Linux and the job market
The principles of economics, as Computerworld reports, are finally affecting Linux. Linux is increasing its market share so rapidly that, in consequence, some companies find it difficult to secure the resources to handle Linux development and installation. Naturally, the contractor or salary costs rise. This may reduce the prospective cost savings on Linux related IT projects. Apparently the key skills required are in programming and documentation, file editing and the ability to modify source code. Over and above that, there is a need for technical management skills to manage these tasks. Management experience is another plus.
How serious is the skill shortage? Will it seriously impact the pace of IT projects which are signed up to use Linux? Does the industry need to embark on wide scale re-skilling of the existing technical resources in the use and application of Linux technology, as some suggest?
Many organisations take a pragmatic view of the situation, recognising that the "retooling" of technical workers takes time; that one skill set cannot readily be transformed into a new set to meet rising demand at the optimal pace; and that getting up to speed will not happen overnight.
It is an economic reality that demand increases before the supply of skilled people is available. It will be a good market for those people with the skills. They will reap the benefits of their Linux skills by selling them at a premium price, but it is a matter of conjecture as to how long the window of opportunity will last. It will not last forever but it may exist for the foreseeable future.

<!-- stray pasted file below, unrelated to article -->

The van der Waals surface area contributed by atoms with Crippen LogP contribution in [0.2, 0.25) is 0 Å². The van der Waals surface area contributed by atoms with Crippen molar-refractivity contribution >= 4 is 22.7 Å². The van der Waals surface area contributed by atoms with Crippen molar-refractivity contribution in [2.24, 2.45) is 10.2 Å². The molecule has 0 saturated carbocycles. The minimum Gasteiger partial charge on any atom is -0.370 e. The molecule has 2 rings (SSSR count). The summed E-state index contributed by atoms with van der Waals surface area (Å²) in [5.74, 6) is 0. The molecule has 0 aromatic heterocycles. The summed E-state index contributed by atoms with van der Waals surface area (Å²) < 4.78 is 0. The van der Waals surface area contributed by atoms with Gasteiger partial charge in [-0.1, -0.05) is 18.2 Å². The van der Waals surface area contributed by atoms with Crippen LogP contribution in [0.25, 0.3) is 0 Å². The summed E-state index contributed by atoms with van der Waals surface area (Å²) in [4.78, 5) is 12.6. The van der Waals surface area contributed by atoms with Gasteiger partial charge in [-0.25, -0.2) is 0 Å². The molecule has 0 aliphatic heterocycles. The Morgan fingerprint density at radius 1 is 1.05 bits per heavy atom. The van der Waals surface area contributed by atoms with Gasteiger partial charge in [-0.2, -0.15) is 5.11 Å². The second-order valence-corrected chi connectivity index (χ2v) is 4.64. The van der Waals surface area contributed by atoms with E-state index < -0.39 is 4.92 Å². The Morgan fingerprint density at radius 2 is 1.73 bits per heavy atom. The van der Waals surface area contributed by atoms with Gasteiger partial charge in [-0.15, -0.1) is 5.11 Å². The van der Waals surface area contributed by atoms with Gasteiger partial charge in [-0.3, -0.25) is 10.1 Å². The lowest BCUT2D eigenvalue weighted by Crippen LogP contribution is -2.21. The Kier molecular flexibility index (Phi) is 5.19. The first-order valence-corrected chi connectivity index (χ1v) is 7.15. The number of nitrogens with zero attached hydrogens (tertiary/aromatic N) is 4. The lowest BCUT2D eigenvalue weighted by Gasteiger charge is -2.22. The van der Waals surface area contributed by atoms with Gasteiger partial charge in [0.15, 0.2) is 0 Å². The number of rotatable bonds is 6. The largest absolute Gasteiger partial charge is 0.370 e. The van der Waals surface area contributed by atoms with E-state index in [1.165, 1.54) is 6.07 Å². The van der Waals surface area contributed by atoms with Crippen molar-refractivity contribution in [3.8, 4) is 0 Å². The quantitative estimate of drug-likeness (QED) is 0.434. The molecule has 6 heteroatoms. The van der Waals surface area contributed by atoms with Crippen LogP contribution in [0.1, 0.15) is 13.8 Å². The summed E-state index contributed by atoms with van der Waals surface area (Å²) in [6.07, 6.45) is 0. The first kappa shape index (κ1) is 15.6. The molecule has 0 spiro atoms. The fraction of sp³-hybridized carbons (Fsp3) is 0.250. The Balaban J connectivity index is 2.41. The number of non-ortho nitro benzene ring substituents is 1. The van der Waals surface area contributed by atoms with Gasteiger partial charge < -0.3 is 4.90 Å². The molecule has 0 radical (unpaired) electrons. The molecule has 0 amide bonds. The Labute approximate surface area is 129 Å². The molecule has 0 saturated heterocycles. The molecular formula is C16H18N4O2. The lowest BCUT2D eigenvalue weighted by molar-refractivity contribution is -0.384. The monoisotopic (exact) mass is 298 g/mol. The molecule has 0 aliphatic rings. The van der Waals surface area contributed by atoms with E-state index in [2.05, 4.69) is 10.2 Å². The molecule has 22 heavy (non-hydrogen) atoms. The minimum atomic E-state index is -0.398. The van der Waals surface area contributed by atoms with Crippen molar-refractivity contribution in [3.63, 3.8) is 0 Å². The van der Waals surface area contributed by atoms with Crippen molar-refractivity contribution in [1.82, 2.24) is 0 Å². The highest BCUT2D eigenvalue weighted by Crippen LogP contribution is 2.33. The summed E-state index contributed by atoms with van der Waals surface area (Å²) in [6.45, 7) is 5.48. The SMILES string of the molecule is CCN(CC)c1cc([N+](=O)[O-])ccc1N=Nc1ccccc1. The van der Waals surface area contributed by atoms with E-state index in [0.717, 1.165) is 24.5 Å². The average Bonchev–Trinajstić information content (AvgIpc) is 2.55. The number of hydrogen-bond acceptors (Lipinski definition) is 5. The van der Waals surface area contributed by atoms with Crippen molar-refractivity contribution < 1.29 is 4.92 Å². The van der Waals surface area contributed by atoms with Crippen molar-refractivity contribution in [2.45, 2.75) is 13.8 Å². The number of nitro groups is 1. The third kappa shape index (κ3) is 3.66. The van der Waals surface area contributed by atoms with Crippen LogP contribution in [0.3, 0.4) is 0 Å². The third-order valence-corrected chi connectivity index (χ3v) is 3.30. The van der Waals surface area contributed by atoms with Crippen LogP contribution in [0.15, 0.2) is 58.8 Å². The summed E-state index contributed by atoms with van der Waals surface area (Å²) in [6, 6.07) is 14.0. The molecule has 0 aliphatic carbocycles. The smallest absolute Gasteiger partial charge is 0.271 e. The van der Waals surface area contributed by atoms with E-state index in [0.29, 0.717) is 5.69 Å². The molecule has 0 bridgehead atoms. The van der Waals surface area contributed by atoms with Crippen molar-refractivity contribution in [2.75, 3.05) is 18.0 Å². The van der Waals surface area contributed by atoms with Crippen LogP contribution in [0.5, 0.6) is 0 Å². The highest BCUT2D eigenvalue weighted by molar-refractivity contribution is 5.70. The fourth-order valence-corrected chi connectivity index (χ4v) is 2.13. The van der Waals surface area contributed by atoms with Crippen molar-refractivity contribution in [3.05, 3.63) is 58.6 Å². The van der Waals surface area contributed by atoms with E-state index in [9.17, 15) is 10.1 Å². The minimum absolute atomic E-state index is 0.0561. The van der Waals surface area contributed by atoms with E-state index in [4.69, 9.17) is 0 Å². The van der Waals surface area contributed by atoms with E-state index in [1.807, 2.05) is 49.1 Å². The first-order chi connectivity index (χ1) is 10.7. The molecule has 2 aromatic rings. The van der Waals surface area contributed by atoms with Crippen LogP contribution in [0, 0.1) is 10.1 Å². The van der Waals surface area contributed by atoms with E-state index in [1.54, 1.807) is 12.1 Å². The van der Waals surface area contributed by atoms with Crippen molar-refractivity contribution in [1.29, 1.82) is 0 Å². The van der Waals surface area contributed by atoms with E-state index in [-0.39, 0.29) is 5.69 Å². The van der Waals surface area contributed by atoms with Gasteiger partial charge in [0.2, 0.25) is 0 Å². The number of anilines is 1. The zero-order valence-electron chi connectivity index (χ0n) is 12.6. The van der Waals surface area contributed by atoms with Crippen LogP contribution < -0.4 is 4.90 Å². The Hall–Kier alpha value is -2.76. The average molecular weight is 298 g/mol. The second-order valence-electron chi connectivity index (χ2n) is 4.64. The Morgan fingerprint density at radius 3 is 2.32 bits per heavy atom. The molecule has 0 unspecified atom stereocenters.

For IT companies and in-house departments, Linux presents a problem, particularly during its early commercial adoption stages. It can be difficult to find the same level of skills on Linux as on other software technology, although some say that IT departments can in fact find the skills they need without much extra effort or additional pay.
The lack of personnel with Linux expertise affects the rate at which companies adopt the open-source system. A major challenge presents itself where the Linux practitioner knows the technical elements but doesn't understand the business. This is typical with a new commercial technology, where junior people learn new technical skills but do not have a perspective of the wider business of the project.
The critical issue in any technology skills' review is assessment of the business risks for the enterprise. To what extent is the lack or level of Linux skills offsetting the purported savings made by using Linux on a project? The issue does admittedly become serious where the delivery schedule severely overruns. Even more critical, and potentially damaging to reputations, is where the project has to be re-assigned, as opposed to being sub-contracted, to an enterprise possessing the requisite skills.
The crux of the Linux debate in commercial terms is if and how quickly will it become a major software technology? In what timeframe should investment be deployed in this eventuality? This will only be determined if and when suppliers and customers can gauge the technical and commercial success of any projects and publicise those achievements. We are not yet at that point.
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